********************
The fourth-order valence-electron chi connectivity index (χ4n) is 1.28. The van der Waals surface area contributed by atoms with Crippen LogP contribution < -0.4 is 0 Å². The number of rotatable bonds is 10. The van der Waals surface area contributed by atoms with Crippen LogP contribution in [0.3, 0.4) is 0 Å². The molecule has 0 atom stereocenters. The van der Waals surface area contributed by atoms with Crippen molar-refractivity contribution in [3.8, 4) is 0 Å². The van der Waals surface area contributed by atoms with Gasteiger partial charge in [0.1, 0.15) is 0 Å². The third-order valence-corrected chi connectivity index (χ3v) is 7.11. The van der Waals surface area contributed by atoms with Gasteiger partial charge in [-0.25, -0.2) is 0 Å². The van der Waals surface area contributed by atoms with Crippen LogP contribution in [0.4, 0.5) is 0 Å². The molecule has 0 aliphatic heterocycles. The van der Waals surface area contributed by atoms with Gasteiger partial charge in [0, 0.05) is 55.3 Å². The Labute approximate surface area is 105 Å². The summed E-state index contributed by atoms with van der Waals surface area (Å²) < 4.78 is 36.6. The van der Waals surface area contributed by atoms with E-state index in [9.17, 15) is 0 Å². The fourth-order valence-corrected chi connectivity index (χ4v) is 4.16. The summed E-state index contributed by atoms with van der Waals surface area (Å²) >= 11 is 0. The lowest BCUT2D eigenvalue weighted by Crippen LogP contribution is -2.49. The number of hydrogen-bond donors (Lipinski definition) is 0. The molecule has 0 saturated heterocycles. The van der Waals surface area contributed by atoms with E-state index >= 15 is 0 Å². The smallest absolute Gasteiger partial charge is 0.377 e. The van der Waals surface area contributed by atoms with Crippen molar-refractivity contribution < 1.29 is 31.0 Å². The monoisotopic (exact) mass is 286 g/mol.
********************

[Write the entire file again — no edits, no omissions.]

The fourth-order valence-electron chi connectivity index (χ4n) is 1.28. The van der Waals surface area contributed by atoms with Crippen LogP contribution < -0.4 is 0 Å². The number of rotatable bonds is 10. The van der Waals surface area contributed by atoms with Crippen LogP contribution in [0.3, 0.4) is 0 Å². The molecule has 0 atom stereocenters. The van der Waals surface area contributed by atoms with Crippen molar-refractivity contribution in [3.8, 4) is 0 Å². The van der Waals surface area contributed by atoms with Gasteiger partial charge in [0.1, 0.15) is 0 Å². The third-order valence-corrected chi connectivity index (χ3v) is 7.11. The van der Waals surface area contributed by atoms with Gasteiger partial charge in [-0.25, -0.2) is 0 Å². The van der Waals surface area contributed by atoms with Crippen LogP contribution in [0.4, 0.5) is 0 Å². The molecule has 0 aliphatic heterocycles. The van der Waals surface area contributed by atoms with Gasteiger partial charge in [0, 0.05) is 55.3 Å². The Labute approximate surface area is 105 Å². The summed E-state index contributed by atoms with van der Waals surface area (Å²) < 4.78 is 36.6. The van der Waals surface area contributed by atoms with E-state index in [9.17, 15) is 0 Å². The fourth-order valence-corrected chi connectivity index (χ4v) is 4.16. The summed E-state index contributed by atoms with van der Waals surface area (Å²) >= 11 is 0. The lowest BCUT2D eigenvalue weighted by Crippen LogP contribution is -2.49. The number of hydrogen-bond donors (Lipinski definition) is 0. The molecule has 0 saturated heterocycles. The van der Waals surface area contributed by atoms with E-state index >= 15 is 0 Å². The smallest absolute Gasteiger partial charge is 0.377 e. The van der Waals surface area contributed by atoms with Crippen molar-refractivity contribution < 1.29 is 31.0 Å². The monoisotopic (exact) mass is 286 g/mol.